Education : Higher Studies 


As many 6000 Indian students enrolled for ­studies in New Zealand last year, a huge leap from the ­figure of 150 in 1998, with Punjab being the biggest ­market for New Zealand institutes. The new mantra seems to be ‘Go South’
Indian students continue flocking to New Zealand for higher education and the number has increased by 300 percent in the last six years, says a diplomat from that country. “India is a big market of talented students for us. Their number has considerably increased. I do not think recession can stop Indian students from coming to New Zealand,” says Cliff Fuller, New Zealand’s trade commissioner in India.

According to Fuller, the percentage of Indian students enrolling in New Zealand institutes has increased nearly 300 percent in the last six years. “In 1998, only 150 Indian students enrolled. This figure rose to 1,500 in 2002. In 2008, we registered 6,000 new enrolments from India,” Fuller said.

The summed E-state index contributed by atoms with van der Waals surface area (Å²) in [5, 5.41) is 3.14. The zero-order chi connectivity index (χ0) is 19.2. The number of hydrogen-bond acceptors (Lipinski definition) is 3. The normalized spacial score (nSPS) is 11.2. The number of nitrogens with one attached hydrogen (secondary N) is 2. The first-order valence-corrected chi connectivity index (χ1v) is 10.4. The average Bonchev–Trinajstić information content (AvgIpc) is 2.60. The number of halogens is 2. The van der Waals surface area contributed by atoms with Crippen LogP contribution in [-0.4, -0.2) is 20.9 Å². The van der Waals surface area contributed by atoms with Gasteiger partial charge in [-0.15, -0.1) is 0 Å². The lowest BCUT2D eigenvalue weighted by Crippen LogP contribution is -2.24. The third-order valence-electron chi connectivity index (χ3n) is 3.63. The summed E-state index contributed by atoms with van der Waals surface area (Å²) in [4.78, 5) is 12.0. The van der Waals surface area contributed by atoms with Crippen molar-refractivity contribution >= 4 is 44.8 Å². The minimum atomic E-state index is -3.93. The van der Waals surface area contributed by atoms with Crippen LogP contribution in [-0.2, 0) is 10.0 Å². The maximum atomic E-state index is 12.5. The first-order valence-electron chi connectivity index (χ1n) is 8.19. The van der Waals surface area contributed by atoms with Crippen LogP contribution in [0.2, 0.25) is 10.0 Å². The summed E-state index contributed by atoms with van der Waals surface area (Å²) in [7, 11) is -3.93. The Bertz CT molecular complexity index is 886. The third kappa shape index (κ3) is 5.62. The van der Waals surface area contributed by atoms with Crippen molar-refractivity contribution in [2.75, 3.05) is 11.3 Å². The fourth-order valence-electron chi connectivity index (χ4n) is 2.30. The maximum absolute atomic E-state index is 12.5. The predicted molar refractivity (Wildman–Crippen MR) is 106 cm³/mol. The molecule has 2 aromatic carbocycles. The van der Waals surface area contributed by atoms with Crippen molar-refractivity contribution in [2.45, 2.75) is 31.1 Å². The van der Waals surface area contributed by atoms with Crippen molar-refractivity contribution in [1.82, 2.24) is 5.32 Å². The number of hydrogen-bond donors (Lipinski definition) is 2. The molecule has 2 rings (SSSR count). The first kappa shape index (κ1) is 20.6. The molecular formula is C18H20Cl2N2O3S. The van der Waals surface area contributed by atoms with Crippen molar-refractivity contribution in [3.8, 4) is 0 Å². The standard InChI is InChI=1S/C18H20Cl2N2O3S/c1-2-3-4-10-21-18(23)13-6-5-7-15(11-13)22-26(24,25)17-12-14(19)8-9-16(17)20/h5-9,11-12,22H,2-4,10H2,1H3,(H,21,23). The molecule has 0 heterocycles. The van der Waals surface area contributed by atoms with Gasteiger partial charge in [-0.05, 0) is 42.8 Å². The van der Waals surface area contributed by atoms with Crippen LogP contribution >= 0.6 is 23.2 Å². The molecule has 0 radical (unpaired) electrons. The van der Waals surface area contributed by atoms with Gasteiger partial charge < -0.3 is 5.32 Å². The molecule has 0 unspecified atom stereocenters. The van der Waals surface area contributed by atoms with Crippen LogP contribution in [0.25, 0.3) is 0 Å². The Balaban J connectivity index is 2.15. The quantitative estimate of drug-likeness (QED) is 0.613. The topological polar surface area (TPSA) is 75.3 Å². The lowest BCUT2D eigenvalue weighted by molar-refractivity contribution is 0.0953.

He said it was difficult to give the exact number of Indian students in New Zealand. “We have the number of newly-enrolled students. It is very difficult to tell the exact number of Indian students studying there.”

Fuller said Punjab was the biggest market for New Zealand institutes. Education contributed substantially in the New Zealand economy as it figured among the top five contributors to the country’s GDP. He added bilateral trade between India and New Zealand was nearly $500 million per year now. “There is a vast potential to increase business in the fields of IT, software, industrial exports and the CNG industry.”

Fuller was in Chandigarh to participate in the education fair organised by New Zealand Trade and Enterprise (NZTE) and Education New Zealand, a government-funded organisation. Around 25 New Zealand institutes participated in the fair, held separately in New Delhi and Chandigarh.

“The best part of our education is that we also grant a one-year search visa, which is generally not available in case of other countries. After getting a job, one can also apply for two-year work permit,” says Chris Bond, a representative of a management institute in Wellington.

May 2009

click here to enlarge

 >> Cover Story
 >> From the Editor
 >> NRI-PIO Section
 >> Mail From Reader